Flexible working and working from home have often been touted as the most desirable benefits for employees. Various surveys put them top of the list to attract and retain talent. The provision of flexible working can help improve employees’ work-life balance and enable those with caring responsibilities and other needs to continue to work. When working from home is as standard, what are some of the employee benefits for remote workers that organisations could offer?
While perks such as private healthcare, bonuses, childcare vouchers, and pension contributions won’t necessarily change, company cars, subsidised season tickets, and an onsite corporate gym may be more redundant.
A report from Reuters revealed the percentage of remote workers globally was expected to double in 2021. Data from Rescue Time showed an overall increase in productivity, with workers spending more time on the right work, and less time in meetings and chatting. With productivity levels increasing as more people work from home, it’s likely we’ll see a more permanent remote workforce and the types of employee benefits in demand are likely to shift. In fact, a Findstack report revealed 85% of managers believe remote working will become the norm.
So what could be attractive employee benefits for remote workers in this new world of work?
Training and Development
Opportunities for career progression are often ranked highly for employees and when working remotely, they remain crucial, particularly as workers can worry that being out of sight, can mean being out of mind for that promotion.
Organisations need to ensure they are able to provide the same level of training and development remotely to retain their top talent. If they can set up safe, socially-distanced, in-person or group training, this could be attractive for people who miss the social interaction and prefer to learn in ways other than via a screen.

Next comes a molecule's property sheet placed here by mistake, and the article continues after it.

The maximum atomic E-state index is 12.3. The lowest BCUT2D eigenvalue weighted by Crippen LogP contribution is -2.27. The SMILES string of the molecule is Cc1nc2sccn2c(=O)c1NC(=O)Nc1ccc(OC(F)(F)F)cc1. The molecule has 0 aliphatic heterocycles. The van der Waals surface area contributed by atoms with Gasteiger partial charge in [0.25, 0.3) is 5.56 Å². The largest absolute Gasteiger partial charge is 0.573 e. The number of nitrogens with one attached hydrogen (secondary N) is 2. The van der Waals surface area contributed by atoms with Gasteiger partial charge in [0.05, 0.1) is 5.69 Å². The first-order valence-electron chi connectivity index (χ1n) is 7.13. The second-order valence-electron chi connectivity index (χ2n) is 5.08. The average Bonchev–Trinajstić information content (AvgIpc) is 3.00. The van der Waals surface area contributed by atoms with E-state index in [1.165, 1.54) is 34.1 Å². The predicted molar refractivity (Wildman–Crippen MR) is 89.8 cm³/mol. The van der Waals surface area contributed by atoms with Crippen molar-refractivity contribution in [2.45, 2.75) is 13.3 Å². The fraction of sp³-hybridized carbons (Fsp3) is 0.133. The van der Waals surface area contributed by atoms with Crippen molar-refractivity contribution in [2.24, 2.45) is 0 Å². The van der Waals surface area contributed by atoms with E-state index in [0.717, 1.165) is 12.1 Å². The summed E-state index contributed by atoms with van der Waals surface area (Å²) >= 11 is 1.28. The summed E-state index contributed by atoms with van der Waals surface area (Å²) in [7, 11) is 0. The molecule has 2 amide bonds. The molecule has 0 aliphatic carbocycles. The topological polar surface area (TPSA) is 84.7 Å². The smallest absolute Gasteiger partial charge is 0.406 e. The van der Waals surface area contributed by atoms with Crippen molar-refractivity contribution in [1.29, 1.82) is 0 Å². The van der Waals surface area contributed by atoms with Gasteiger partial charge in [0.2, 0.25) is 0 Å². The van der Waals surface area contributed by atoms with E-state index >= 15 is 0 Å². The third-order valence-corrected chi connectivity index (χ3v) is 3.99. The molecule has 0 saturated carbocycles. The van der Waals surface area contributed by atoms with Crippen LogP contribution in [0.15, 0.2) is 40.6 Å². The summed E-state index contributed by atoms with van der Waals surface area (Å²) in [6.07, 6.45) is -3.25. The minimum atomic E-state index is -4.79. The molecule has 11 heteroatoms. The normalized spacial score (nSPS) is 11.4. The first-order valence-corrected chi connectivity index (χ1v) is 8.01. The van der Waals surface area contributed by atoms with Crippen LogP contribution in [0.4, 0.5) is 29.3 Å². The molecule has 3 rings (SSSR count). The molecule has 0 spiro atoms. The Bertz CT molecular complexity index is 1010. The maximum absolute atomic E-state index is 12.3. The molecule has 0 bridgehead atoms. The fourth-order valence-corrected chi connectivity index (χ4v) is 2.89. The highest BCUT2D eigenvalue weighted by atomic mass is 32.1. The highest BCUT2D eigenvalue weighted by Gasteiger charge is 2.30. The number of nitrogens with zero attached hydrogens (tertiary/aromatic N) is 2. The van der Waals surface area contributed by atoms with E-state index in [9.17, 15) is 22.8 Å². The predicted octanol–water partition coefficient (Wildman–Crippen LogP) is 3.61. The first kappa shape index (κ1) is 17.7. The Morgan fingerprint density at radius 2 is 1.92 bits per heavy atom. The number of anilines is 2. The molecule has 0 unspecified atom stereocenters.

A study by Class Pass showed 50% of corporate employees have seen increased workloads and higher levels of stress and burnout. This is likely to raise the importance of the corporate wellness packages employers offer to their workers.
The nature of corporate wellness may also need to change. With public and corporate gyms closed or seeing much-reduced footfall, organisations may want to look at offering other types of fitness benefits to remote workers.
Paying for subscriptions to online classes is an obvious option but also means they can offer more variety to their employees with so much now available online.
Allowing workers to select subscriptions for fitness programmes that suit them, from cardio through to yoga or pilates, may mean they are more likely to use the benefit, particularly if they weren’t previously gym-goers.
Another option would be to offer discounts or money towards home gym equipment. While some organisations might stump up towards a rowing machine, vouchers that could pay for some dumbbells or an exercise ball could be equally attractive.
Mental health provision
Within the wellness package, it will be increasingly important to look at mental health. Isolation and loneliness are common complaints among those who work from home. This study by Nuffield Health found that over 80% of remote workers feel it has negatively impacted their mental health.
Employee benefits for remote workers could include access to counsellors, advice, regular team social events (even if remote), and offering perks such as ‘remote fika‘ (loosely translated as a coffee and sharing something sweet with a friend). This would allow regular one-to-one or small group socialising and encourage and help facilitate the watercooler moments.